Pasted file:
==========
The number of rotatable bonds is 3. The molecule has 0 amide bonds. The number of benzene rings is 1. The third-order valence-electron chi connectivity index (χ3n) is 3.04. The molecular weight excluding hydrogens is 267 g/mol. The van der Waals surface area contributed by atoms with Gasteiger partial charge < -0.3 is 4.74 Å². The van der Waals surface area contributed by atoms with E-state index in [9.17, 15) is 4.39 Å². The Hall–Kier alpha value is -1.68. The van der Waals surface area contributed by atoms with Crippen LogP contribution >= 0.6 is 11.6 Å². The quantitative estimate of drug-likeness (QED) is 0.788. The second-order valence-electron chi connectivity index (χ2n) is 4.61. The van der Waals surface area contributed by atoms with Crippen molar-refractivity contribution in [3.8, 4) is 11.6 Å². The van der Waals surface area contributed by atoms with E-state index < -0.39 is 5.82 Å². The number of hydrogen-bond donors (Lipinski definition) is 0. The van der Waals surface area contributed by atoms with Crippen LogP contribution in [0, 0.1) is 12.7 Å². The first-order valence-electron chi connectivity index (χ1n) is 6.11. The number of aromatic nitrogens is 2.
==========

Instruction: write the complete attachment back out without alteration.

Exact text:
The number of rotatable bonds is 3. The molecule has 0 amide bonds. The number of benzene rings is 1. The third-order valence-electron chi connectivity index (χ3n) is 3.04. The molecular weight excluding hydrogens is 267 g/mol. The van der Waals surface area contributed by atoms with Gasteiger partial charge < -0.3 is 4.74 Å². The van der Waals surface area contributed by atoms with E-state index in [9.17, 15) is 4.39 Å². The Hall–Kier alpha value is -1.68. The van der Waals surface area contributed by atoms with Crippen LogP contribution >= 0.6 is 11.6 Å². The quantitative estimate of drug-likeness (QED) is 0.788. The second-order valence-electron chi connectivity index (χ2n) is 4.61. The van der Waals surface area contributed by atoms with Crippen molar-refractivity contribution in [3.8, 4) is 11.6 Å². The van der Waals surface area contributed by atoms with E-state index < -0.39 is 5.82 Å². The number of hydrogen-bond donors (Lipinski definition) is 0. The van der Waals surface area contributed by atoms with Crippen LogP contribution in [0, 0.1) is 12.7 Å². The first-order valence-electron chi connectivity index (χ1n) is 6.11. The number of aromatic nitrogens is 2.